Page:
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Andrew Koenig

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Isolating A Superbug

January 02, 2013

Let's recap what has happened so far:

Compiling my program would occasionally produce error messages that seemed unrelated to the program. Compiling exactly the same program again would usually work. I thought I had traced the problem to one phase of the compiler behaving consistently. However, when I tried to reproduce the problem, I learned that the real problem was that the previous phase was sometimes producing incorrect output.

Finally, I discovered that the problem wasn't in the compiler at all! Concatenating a copy of the compiler output to a copy of a preamble file that the compiler always put at the beginning:

     cp preamble result
     cat output >>result

would cause result occasionally to have random characters changed to '0'. This misbehavior happened even though

     cp nullfile result
     cat output >>result


     cat preamble output >result

both worked every time.

This last misbehavior was genuinely puzzling: How could it possibly be that concatenating preamble and output would always work with one strategy but not another? The version that worked used the cat command; the one that failed used both the cat and cp commands. Could something be wrong with the cp command? No, because the part of the output that the cp command copied was always correct; it was the part of the output copied by the cat command that was wrong.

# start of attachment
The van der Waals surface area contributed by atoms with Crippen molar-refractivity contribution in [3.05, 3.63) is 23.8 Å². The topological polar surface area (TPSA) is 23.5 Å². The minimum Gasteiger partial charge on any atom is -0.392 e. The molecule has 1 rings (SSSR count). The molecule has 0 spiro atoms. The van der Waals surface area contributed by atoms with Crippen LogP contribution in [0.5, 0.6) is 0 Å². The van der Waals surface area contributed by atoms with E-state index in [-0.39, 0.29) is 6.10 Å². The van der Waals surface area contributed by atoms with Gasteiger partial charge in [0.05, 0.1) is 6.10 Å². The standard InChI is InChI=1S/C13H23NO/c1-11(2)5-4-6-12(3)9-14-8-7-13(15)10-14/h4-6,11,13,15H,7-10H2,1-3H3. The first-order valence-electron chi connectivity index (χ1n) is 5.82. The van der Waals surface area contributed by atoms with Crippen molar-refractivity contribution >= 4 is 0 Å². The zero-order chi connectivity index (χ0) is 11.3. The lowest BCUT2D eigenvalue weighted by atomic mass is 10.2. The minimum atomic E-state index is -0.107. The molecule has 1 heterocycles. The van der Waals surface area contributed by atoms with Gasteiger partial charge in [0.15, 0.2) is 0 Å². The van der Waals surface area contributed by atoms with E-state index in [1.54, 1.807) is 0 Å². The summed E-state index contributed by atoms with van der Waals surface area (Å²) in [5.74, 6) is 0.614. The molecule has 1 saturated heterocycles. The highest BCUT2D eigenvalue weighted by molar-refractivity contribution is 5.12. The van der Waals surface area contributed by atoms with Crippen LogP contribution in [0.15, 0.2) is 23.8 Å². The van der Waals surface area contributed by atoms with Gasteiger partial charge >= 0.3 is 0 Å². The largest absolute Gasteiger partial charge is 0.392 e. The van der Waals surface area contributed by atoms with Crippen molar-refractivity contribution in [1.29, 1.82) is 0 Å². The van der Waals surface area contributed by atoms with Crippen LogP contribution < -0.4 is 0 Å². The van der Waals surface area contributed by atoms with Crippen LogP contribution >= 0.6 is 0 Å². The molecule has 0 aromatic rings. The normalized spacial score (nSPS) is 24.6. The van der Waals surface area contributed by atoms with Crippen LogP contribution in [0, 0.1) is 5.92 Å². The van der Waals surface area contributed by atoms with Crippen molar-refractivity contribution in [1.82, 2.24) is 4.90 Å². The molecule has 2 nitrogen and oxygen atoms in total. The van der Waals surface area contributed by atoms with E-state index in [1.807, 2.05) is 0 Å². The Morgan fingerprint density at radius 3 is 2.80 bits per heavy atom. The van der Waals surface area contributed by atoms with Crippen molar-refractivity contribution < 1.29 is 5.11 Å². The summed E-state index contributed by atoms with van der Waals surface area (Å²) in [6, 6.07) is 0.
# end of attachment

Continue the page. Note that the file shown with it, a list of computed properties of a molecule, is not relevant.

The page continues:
So something in the cat command was misbehaving, and that misbehavior depended on the contents of the preamble file. I knew that an empty preamble file worked and the particular one I was using failed. What about other files? After some experimentation, I had a bunch of examples of files that worked and others that failed. What did the ones that failed have in common?

After staring at them for some time, and constructing files to test various hypotheses, I realized something important:

Every preamble file that caused a failure had an odd number of characters.

Moreover, even when the preamble had an odd number of characters,

               cat preamble output >result

always worked. What could possibly cause this command to behave differently from

               cp preamble output
     cat preamble >>output

Of course! The second one appends to a file. And how does appending work? By opening the file, seeking to the end, and writing. If preamble has an odd number of characters, then that seek will go to an odd offset, and the seek wouldn't happen at all in

               cat preamble output >result

In other words, I had a new hypothesis: Seeking to an odd position in a file, then writing, occasionally caused spurious characters to appear.

This was an easy hypothesis to test: Write a program that creates a file, seeks to an odd position, and writes data to the file. Sure enough, once in a while, the file would pick up characters that didn't belong there. Finally, I had isolated this bug accurately enough that I could send it to the operating-system group.

This story contains several lessons that are not obvious at first glance:

  • You don't always need the source code for a program to isolate bugs in it.
  • Bugs in one program sometimes behave in ways that lead you to think they're in another program entirely.
  • If something is happening that appears to be impossible, what's wrong is your understanding of what is happening. So you need to correct your understanding.
  • Every time you can rule out part of a program as the source of your bug, you're that much closer to finding it.

Next week, I'll reveal how it is possible for an operating-system bug to cause such a bewildering symptom.

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